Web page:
Razia turned her attention back home to Afghanistan, now devastated by decades of war and changed beyond recognition. When she returned to Kabul for the first time in nearly four decades, she visited an orphanage.  There she saw first-hand the disparity between the way the boys and girls were treated.  The Taliban were gone, but deeply entrenched patriarchal values remained that keep girls from having equal rights, realizing their potential, and daring even to dream.

Razia made the decision then to turn on the light—one light that would change everything. She committed to opening a school—from grades kindergarten to 12—in a village that had never had a girls’ school before—Deh’Subz, where the Mujahedeen had helped drive out the Taliban. In the beginning, the men in the village resisted. “You need to change your mind and make this a boys’ school. The boys are the backbone of Afghanistan, and they need this,” village elders told her. Razia’s response was clear and swift, “Do you know what the women are? The eyesight of Afghanistan. Unfortunately, you all are blind.”

We are committed to building a women’s two-year college in this same village. Building a college in a rural Afghan village is a first – it has never been done. But it should be; Razia’s K-12 school is already the only free private school in the country, but this effort is NOT just about sending the Zabuli girls to college. There’s more at stake here. It’s about having a living demonstration of the power of knowledge to change everything. This college can be catalyst for amazing change for the better… for the country…for the world.


FEMBOT: I think I can speak for many when I say that not much is really known about the educational system in rural Afghanistan, especially for girls. Can you explain to us how the education system works there for both genders?

MURPHY: The school year begins in March and ends in November. Schools—public and private—are overseen by the Ministry of Education. Afghanistan is such a poor country, yet students in public schools must buy their books. It’s often cost-prohibitive, forcing students to share books. Public schools are also bursting at the seams, and when you drive around the country, no matter what time it is during the day, you’ll see students in uniform toting their backpacks going to and from school. That’s because most schools handle the overcrowding by having students in two or three hour shifts.

Razia’s current school, the Zabuli Education Center, started with 109 students. Today there are more than 500 girls going to school in grades kindergarten through 12.  In the years I have been filming there, grades K though 5 have doubled in size.  Girls in Deh’Subz are learning to read and write for the very first time. But their education goes far beyond the classroom. Girls are learning what it means to become a woman in Afghanistan, how they can use their voice.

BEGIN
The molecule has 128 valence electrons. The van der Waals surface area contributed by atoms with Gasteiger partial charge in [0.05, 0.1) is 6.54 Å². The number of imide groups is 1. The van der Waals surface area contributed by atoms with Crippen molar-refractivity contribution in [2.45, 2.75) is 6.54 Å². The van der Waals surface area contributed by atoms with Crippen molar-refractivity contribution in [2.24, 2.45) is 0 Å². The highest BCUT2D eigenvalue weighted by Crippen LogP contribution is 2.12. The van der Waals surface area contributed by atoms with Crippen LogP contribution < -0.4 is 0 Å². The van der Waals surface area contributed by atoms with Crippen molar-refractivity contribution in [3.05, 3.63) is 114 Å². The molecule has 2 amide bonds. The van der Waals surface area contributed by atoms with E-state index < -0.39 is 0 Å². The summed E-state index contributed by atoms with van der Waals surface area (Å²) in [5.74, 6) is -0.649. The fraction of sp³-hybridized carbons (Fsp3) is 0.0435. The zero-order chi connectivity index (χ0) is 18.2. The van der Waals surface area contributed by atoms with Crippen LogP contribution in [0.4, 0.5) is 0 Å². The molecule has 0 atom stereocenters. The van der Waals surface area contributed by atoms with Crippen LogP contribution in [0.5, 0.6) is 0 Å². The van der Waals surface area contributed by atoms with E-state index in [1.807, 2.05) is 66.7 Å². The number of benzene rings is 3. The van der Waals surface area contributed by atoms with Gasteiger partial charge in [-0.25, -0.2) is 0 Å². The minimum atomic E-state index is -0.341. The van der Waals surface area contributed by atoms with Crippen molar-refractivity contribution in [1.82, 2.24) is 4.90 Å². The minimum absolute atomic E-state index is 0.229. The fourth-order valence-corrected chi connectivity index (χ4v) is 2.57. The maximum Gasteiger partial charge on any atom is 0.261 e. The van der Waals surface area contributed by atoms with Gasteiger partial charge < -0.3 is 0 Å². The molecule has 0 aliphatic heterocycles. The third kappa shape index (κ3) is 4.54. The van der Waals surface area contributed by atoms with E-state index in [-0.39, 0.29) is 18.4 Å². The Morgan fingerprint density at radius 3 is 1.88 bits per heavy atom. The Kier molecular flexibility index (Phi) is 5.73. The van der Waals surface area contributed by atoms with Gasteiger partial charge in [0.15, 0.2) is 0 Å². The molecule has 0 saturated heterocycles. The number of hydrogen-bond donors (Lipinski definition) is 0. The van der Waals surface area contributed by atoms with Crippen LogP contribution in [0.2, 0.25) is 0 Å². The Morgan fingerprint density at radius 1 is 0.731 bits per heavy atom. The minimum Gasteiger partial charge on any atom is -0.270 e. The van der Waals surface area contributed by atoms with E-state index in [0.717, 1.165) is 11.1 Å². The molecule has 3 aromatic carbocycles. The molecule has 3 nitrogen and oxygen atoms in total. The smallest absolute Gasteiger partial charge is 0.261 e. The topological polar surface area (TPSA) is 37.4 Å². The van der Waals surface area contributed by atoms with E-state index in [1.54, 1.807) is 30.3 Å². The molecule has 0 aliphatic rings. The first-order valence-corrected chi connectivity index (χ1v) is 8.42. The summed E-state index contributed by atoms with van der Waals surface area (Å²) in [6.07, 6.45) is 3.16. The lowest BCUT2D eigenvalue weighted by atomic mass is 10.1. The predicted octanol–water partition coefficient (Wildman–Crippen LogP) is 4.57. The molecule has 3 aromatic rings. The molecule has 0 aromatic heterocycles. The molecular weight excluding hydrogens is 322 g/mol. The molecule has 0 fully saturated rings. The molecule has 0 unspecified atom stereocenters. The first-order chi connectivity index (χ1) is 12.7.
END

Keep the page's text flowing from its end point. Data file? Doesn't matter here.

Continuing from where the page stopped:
This is the only free private school in the country. It’s a unique place where books and supplies are provided for the girls and they take a full course load with qualified teachers. It’s hard to find qualified teachers—especially female teachers—in the country. The interruption of girls’ education under the Taliban wreaked havoc on the training of women for professional careers. Most of the teachers at the Zabuli Education Center studied outside the country when they lived as refugees in Iran and Pakistan.


FEMBOT: I read somewhere in your site that illiterate fathers, who weren’t too fond of their daughters going to school, are now proud their daughters are receiving a better education than they probably ever did. What does this tell you about the community’s acceptance of higher education for women? Do you think times are changing?

MURPHY: As Yalda’s story reveals, the men in the village are proud of their girls, but things change slowly in this deeply traditional, conservative society. The same girls who can now read and write and do math and use computers are still forced into engagements in their early teens to cousins and strangers. Early marriage is the number one reason girls leave school in Afghanistan. But school also gives these girls something to fight for.

Before Zabuli opened, the girls in Deh’Subz married who they were told, when they were told, as their mothers had before them. They could look forward to nothing but a life of domestic drudgery. There was no reason not to marry at 14 or 16. Now, they have a reason: Let me wait until I graduate from high school.

Families are saying yes, sometimes driven by a mother who may be speaking up in the household for the very first time, and wants something more for her daughter. These are conversations that never happened before. Now, these girls live in homes where people talk about more than one possibility for a daughter’s future.